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How To Invest In Foreign Markets (For Beginners)

Are you interested in investing in foreign markets, but not sure where to start? Well, this article is going to demystify the process, covering the pros and cons of doing so, and the specific investments (with Schaub, Fidelity, and Vanguard) that you should consider.

But first, let’s establish what it means to invest in foreign markets. This article refers to buying stocks, bonds, mutual funds, or any other asset in non-US companies. By “foreign market” this means any companies that are not on the US stock market.

Benefits And Disadvantages of Foreign Investment

There are a number of pros and cons to foreign investment that you should know before you enter the market. Let’s begin with the benefits:

  • Global diversification. By investing in foreign markets you have global diversification, which means that certain events that specifically impact the US market will not affect all of your investments.

  • Expanding opportunities. The US is not the be-all and end-all, and by putting all of your money in US markets you may be missing out on opportunities to invest in new technology and emerging economies.

  • Potential growth. You may find an opportunity to get your foot in the door before other investors, and before an asset becomes saturated or overvalued, meaning you can reap greater benefits. This is particularly true in smaller countries that still have plenty of room for growth.

Some drawbacks of foreign investing can include:

  • Risk: While there is potential growth in foreign investments, there is an equal potential risk, just as there is investing in the US-based market.

  • Research limitations. Whenever you invest in a company you want to understand their financials: how they are performing, profit margins, losses, etc. But when you invest in foreign companies there are more limits on their transparency, as some foreign companies don’t have to report their financials to the same standard as US companies, which can make research difficult.

  • Currency exchange rate. Naturally, foreign companies generate capital based on their local currency. And if you invest in these companies, at some point you are going to have to convert this investment into your currency. Depending on the exchange rate, you may see significant losses.

  • Emerging markets can be volatile and unpredictable. One thing to keep in mind when investing in foreign markets is the knowledge that you are taking on more risk due to the volatility of these markets.

Should You Invest In The S&P 500?

When it comes to the topic of foreign investment, some people wonder if they can simply invest in the S&P 500 to gain that global diversification, since the S&P has a lot of international reach. While it does give some international exposure, it isn’t to the same extent as investing solely in foreign markets.

This is because the international companies in the S&P are already established, rather than emerging companies. There is a higher chance that they are overvalued or oversaturated, and will not give you those same pros that sole foreign investment will.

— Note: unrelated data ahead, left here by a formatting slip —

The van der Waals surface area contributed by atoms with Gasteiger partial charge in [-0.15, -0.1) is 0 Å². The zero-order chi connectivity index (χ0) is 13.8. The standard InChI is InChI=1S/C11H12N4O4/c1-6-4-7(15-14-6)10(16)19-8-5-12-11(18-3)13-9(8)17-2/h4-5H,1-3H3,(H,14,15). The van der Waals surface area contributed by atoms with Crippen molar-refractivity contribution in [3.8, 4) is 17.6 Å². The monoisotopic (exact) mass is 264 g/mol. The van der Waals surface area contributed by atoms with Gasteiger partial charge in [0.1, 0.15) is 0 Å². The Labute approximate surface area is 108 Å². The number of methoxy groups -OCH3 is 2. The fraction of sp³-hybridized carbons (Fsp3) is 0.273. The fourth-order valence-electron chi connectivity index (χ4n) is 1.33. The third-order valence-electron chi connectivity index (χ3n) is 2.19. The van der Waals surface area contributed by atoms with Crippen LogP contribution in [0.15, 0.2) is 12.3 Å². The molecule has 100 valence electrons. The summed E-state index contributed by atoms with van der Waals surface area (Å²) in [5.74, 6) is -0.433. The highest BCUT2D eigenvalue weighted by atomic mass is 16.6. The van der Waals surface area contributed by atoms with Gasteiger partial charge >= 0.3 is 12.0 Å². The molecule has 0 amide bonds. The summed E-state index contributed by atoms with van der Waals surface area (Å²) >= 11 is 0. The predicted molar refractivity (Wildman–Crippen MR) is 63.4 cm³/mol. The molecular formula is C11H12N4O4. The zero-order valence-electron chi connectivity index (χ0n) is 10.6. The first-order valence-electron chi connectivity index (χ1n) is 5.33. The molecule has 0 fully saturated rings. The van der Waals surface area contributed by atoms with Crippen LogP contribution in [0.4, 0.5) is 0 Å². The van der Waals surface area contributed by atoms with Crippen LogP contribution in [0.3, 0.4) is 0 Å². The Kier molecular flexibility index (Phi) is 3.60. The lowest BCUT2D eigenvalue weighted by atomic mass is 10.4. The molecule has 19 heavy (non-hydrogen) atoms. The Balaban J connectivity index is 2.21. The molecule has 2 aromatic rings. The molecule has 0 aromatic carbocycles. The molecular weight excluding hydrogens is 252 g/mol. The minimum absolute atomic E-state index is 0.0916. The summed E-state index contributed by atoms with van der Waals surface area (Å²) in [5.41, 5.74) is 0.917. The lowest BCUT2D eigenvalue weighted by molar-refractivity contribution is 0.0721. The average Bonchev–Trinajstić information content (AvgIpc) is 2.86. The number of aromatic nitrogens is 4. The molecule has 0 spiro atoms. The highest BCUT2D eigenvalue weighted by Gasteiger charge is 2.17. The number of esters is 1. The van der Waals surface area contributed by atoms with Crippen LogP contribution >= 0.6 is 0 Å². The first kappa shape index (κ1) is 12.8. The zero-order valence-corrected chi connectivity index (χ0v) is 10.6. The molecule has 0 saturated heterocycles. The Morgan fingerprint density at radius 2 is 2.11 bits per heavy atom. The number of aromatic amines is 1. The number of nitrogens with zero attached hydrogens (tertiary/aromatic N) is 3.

Foreign Investments With Fidelity, Vanguard, And Schaub

It can be tricky to know where to start with foreign markets if you’ve only invested in US companies. So these are different types of investments that will be worth looking into, to see if they fit your investment portfolio.

Fidelity Zero International Index Fund (FZILX):

Expense ratio: 0%

This index fund invests in foreign developed and emerging stock markets, including non-US large and mid-cap stocks. Their top 5 holdings include:

  • 10 Cent Holdings

  • Alibaba

  • Taiwan Semiconductor

  • Samsung

  • Nestle

Fidelity International Index Fund (FSPSX)

Expense ratio: 0.35%

The FSPSX tracks the total return of foreign stock markets based on the Morgan Stanley International (Europe, Australasia, Far East) Index. Its top 4 holdings include:

  • ASML Holding, a manufacturer of chip-making equipment

  • Roche Holdings, a pharmaceutical company

  • LVMH (Moet Henessy Louis Vuitton)

  • Novartis AG, another pharmaceutical company

Vanguard FTSE ETF (VEA)

Expense ratio: 0.05%

This ETF invests in large, mid, and small-cap companies in Canada, Europe, and the Pacific region. Its top 5 holdings are:

  • Samsung

  • Nestle

  • ASML Holding

  • Roche Holdings

  • Toyota

Vanguard Total International Stock ETF (VXUS)

Expense ratio: 0.08%

This ETF invests in small, mid, and large-cap companies in developed and emerging non-US markets. Its top 5 holdings are:

  • Taiwan Semiconductor Manufacturing

  • Tencent Holdings

  • Samsung

  • Nestle

  • ASML Holdings

Schwab International Index Fund (SWISX)

Expense ratio: 0.06%

This index fund invests in large non-US companies from countries with developed markets. Its top 5 holdings are:

  • Nestle

  • ASML Holding

  • Roche Holdings

  • LVMH

  • Novartis

These are just five ways you can consider investing in foreign markets. But there are plenty of options to choose from, which is why it's worth looking into all of the non-US index funds, ETFs, and individual stocks that you can find. The options are endless, and you may find that investing in a foreign market can help to grow your portfolio in some meaningful ways.


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